Olympic gold medalist Anthony Ervin's career resurgence continues as he dropped his lifetime best from a 21.07 last week in prelims to a sterling 21.02 tonight. He clipped Trinidad and Tobago's George Bovell at the wall as Bovell touched second in 21.06. Australia's Kyle Richardson rounded out the podium with a third-place 21.54. Ervin won in Dubai with a 21.18 after clocking a 21.07 in prelims. His time tonight would have put him fourth in the world last season, and moved him to 19th all time in the event's history. Bovell, meanwhile, also had a lifetime best to move to 20th all time, just ahead of Sabir Muhammad's 21.07 from the World Cup stop in Berlin in 2010.
Women's 200 breast
Japan's Fumiko Kawanabe dominated the distance breaststroke event en route to defending her Dubai win. Kawanabe clocked a 2:22.59 for the win this evening, with Sweden's Joline Hostman taking second in 2:24.03. Slovenia's Tanja Smid picked up third in 2:24.46. Kawanabe cut time from her Dubai winning time of 2:23.01, and moved her World Cup race winnings to $7,000 overall. The times in this event have plenty of improvement to go as it took a 2:22.45 to crack the top 25 a year ago.
Women's 100 IM
Hungary's Katinka Hosszu duplicated her astonishing outing in Dubai with another seven individual gold-medal haul in Doha after she cracked 1:00in the sprint medley. Hosszu threw down a 59.74 in the 100 IM, cutting a second from her Dubai winning time of 1:00.75. Hertime would have ranked in the top 10 a year ago as well. With her win, Hosszu moved her total cash winnings to $22,000, having won $11,000 on each of the first two stops thus far. Her wingwoman on this circuit thus far, compatriot Zsuzsanna Jakabos touched second in 1:00.41 to move to $9,000 overall, while Germany's Britta Steffen took home third-place honors in 1:01.58.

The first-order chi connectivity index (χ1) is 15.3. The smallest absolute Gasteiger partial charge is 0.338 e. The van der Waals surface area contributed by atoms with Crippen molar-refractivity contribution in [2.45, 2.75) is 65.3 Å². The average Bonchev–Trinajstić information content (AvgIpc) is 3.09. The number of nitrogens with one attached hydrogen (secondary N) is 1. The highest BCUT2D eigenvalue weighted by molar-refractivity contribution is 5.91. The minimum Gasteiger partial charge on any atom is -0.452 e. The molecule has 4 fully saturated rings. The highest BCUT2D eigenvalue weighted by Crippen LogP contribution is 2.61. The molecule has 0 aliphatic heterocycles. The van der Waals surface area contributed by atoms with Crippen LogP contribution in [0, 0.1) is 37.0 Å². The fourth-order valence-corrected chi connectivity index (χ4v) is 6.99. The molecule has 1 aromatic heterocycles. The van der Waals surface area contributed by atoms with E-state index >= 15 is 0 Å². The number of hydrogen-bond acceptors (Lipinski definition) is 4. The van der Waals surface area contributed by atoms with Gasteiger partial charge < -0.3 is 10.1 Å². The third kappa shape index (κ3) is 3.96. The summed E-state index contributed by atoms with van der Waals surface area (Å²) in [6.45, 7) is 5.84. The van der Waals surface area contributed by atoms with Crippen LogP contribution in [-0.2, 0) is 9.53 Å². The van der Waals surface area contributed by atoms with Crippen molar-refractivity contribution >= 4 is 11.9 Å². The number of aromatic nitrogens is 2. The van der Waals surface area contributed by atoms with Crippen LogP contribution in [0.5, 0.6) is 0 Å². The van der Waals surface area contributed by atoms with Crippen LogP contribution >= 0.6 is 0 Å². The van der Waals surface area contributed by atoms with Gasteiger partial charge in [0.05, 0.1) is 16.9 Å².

Women's 50 fly
2011 FINA World Cup champion Therese Alshammar has toiled almost in the dark the first two meets with Katinka Hosszu and Zsuzsanna Jakabos earning the bulk of the spotlight. Alshammar, however, is tied with Jakabos for second amongst the women with $9,000 in winnings after clocking a 25.62 to win the sprint fly, and trails only Hosszu's $22,000 overall as Alshammar focuses on a more limited event slate. The Netherlands' Inge Dekker turned in a second-place time of 25.98, while Hong Kong's Sze Hang Yu earned third-place honors in 26.60.
Mixed 200 freestyle relay
It was a two-way battle between Hong Kong and Hungary to close out the Doha stop of the World Cup circuit. Hungary's Krisztian Takacs (22.11), Laszlo Cseh (22.57), Zsuzsanna Jakabos (24.99) and Katinka Hosszu (25.89) won the race in 1:35.56. Hong Kong's Chun Nam Derick Ng (23.30), Sze Hang Yu (24.93), Chan Kin Lok (26.39) and Kai Wai David Wong (22.66) took second in 1:37.28.